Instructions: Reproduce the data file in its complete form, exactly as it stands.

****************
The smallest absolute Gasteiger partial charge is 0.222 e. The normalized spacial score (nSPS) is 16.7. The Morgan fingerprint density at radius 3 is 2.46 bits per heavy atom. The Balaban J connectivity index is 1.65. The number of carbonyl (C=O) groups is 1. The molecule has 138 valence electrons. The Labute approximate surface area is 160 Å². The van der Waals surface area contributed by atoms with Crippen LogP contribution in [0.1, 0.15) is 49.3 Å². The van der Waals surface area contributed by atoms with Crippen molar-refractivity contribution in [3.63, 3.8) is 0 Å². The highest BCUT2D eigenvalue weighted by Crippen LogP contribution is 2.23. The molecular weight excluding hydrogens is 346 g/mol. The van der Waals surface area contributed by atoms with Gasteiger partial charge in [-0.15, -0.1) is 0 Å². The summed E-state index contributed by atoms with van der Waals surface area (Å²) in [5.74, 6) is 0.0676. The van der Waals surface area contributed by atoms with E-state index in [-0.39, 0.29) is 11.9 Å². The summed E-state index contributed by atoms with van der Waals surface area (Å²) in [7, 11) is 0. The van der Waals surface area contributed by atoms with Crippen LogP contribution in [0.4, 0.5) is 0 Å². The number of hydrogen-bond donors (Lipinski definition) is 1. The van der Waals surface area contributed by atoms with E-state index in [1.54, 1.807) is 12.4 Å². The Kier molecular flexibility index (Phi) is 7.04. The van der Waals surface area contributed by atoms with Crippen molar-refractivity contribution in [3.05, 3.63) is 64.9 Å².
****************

The smallest absolute Gasteiger partial charge is 0.222 e. The normalized spacial score (nSPS) is 16.7. The Morgan fingerprint density at radius 3 is 2.46 bits per heavy atom. The Balaban J connectivity index is 1.65. The number of carbonyl (C=O) groups is 1. The molecule has 138 valence electrons. The Labute approximate surface area is 160 Å². The van der Waals surface area contributed by atoms with Crippen LogP contribution in [0.1, 0.15) is 49.3 Å². The van der Waals surface area contributed by atoms with Crippen molar-refractivity contribution in [3.63, 3.8) is 0 Å². The highest BCUT2D eigenvalue weighted by Crippen LogP contribution is 2.23. The molecular weight excluding hydrogens is 346 g/mol. The van der Waals surface area contributed by atoms with Gasteiger partial charge in [-0.15, -0.1) is 0 Å². The summed E-state index contributed by atoms with van der Waals surface area (Å²) in [5.74, 6) is 0.0676. The van der Waals surface area contributed by atoms with E-state index in [-0.39, 0.29) is 11.9 Å². The summed E-state index contributed by atoms with van der Waals surface area (Å²) in [7, 11) is 0. The van der Waals surface area contributed by atoms with Crippen LogP contribution in [0.4, 0.5) is 0 Å². The number of hydrogen-bond donors (Lipinski definition) is 1. The van der Waals surface area contributed by atoms with E-state index in [1.54, 1.807) is 12.4 Å². The Kier molecular flexibility index (Phi) is 7.04. The van der Waals surface area contributed by atoms with Crippen molar-refractivity contribution in [3.05, 3.63) is 64.9 Å².